Using interfaces

Category:
Defining Types and Functions
Description: A longer sample showing how to use interfaces to model 'data' objects such as abstract points. Somewhat contrived, since multiple repreentations of points are unlikely practice, but for larger computational objects maintaining flexibility of representation through using interfaces or function values is often crucial.
Code:
type IPoint = 
abstract X : float
abstract Y : float


/// Implementing an interface with an object expression.
let Point(x,y) =
{ new IPoint with
member obj.X=x
member obj.Y=y }

/// Implementing an interface with an object expression that has mutable state
let MutablePoint(x,y) =
let currX = ref x
let currY = ref y
{ new IPoint with
member obj.X= currX.Value
member obj.Y= currY.Value }

/// This interface is really just a function since it only has one
/// member, but we give it a name here as an example. It represents
/// a function from some variable to (X,Y)
type ILine =
abstract Get : float -> IPoint

/// Implementing an interface with an object expression.
///
/// Here a line is specified by gradient/intercept
let Line(a:float,c:float) =
let y(x) = a * x + c
{ new ILine with
member l.Get(x) = Point(x, y(x)) }

/// Implementing an interface with a class.
///
/// Here a line is specified by gradient/intercept
type GradientInterceptLine(a:float,c:float) =
// Some local bindings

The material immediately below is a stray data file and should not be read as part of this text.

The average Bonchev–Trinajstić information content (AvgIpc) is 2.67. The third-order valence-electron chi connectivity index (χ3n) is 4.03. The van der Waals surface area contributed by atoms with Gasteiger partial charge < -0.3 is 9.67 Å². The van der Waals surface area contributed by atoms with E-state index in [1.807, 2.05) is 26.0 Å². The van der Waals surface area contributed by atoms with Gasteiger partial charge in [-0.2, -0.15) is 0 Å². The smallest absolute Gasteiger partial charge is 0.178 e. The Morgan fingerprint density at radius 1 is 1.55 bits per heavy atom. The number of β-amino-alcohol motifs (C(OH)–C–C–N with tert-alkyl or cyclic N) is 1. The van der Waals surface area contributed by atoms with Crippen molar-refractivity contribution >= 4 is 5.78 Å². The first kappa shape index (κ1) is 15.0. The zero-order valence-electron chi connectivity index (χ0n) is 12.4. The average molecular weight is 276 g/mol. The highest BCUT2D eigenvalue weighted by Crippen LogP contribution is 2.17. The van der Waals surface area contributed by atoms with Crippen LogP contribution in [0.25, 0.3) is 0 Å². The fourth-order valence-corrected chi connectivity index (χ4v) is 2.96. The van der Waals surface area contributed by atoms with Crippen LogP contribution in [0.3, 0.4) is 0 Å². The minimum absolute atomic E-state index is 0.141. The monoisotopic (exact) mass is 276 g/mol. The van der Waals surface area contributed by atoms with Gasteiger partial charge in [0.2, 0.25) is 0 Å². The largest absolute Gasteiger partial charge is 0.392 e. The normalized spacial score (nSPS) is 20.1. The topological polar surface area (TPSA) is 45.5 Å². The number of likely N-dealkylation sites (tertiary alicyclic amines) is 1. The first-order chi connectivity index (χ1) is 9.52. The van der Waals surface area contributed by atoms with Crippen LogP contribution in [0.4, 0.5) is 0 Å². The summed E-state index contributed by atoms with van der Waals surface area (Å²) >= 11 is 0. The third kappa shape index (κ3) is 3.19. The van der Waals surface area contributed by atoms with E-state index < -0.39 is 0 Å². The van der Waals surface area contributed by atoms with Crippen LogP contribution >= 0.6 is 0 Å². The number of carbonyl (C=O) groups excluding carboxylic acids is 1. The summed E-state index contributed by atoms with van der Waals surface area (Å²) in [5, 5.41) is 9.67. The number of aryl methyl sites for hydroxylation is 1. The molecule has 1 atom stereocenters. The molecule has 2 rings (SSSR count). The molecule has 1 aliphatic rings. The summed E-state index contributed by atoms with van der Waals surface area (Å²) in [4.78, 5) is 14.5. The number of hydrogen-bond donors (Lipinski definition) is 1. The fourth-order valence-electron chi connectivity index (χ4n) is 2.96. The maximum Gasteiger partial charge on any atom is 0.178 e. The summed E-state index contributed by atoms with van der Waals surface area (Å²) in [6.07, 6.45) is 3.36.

let y(x) = a * x + c

// Publish additional properties of the object
member x.Gradient = a
member x.Intercept = c

// Also implement the interface
interface ILine with
member l.Get(x) = Point (x,y(x))

let InterfaceSample3() =

// This creates an object using a function
let line1 = Line(1.0, 0.344)

// This creates a similar object using a type.
let line2 = new GradientInterceptLine(2.0,1.5) :> ILine
let origin = { new IPoint with
member p.X =0.0
member p.Y = 0.0 }
let point1 = line1.Get(-1.0)
let point2 = line2.Get(0.0)
let point3 = line2.Get(1.0)
let outputPoint os (p:IPoint) = fprintf os "(%f,%f)" p.X p.Y
printfn "origin = %a" outputPoint origin;
printfn "point1 = %a" outputPoint point1;
printfn "point2 = %a" outputPoint point2;
printfn "point3 = %a" outputPoint point3

Execution Result:
origin = (0.000000,0.000000)
point1 = (-1.000000,-0.656000)
point2 = (0.000000,1.500000)
point3 = (1.000000,3.500000)

Last edited Sep 14, 2011 at 2:30 AM by ttliu2000, version 1

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